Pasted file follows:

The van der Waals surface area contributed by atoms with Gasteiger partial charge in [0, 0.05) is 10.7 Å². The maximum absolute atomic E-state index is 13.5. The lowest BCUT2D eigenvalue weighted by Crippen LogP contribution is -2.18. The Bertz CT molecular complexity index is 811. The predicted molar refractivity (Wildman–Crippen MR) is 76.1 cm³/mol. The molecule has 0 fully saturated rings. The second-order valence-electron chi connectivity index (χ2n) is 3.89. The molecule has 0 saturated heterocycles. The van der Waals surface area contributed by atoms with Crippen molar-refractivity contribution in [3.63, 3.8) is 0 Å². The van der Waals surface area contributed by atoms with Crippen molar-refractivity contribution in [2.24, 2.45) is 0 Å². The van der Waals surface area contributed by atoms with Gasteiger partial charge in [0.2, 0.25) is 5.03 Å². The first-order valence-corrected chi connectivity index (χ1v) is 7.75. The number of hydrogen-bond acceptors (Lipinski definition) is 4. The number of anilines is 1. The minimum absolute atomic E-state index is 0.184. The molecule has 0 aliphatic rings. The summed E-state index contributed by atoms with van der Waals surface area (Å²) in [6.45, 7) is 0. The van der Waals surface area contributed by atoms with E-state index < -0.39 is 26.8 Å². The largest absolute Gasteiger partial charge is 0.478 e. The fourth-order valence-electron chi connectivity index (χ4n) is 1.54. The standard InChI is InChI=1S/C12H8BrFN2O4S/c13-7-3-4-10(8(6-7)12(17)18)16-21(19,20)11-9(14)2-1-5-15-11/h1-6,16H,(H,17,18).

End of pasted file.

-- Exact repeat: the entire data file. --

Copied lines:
The van der Waals surface area contributed by atoms with Gasteiger partial charge in [0, 0.05) is 10.7 Å². The maximum absolute atomic E-state index is 13.5. The lowest BCUT2D eigenvalue weighted by Crippen LogP contribution is -2.18. The Bertz CT molecular complexity index is 811. The predicted molar refractivity (Wildman–Crippen MR) is 76.1 cm³/mol. The molecule has 0 fully saturated rings. The second-order valence-electron chi connectivity index (χ2n) is 3.89. The molecule has 0 saturated heterocycles. The van der Waals surface area contributed by atoms with Crippen molar-refractivity contribution in [3.63, 3.8) is 0 Å². The van der Waals surface area contributed by atoms with Crippen molar-refractivity contribution in [2.24, 2.45) is 0 Å². The van der Waals surface area contributed by atoms with Gasteiger partial charge in [0.2, 0.25) is 5.03 Å². The first-order valence-corrected chi connectivity index (χ1v) is 7.75. The number of hydrogen-bond acceptors (Lipinski definition) is 4. The number of anilines is 1. The minimum absolute atomic E-state index is 0.184. The molecule has 0 aliphatic rings. The summed E-state index contributed by atoms with van der Waals surface area (Å²) in [6.45, 7) is 0. The van der Waals surface area contributed by atoms with E-state index < -0.39 is 26.8 Å². The largest absolute Gasteiger partial charge is 0.478 e. The fourth-order valence-electron chi connectivity index (χ4n) is 1.54. The standard InChI is InChI=1S/C12H8BrFN2O4S/c13-7-3-4-10(8(6-7)12(17)18)16-21(19,20)11-9(14)2-1-5-15-11/h1-6,16H,(H,17,18).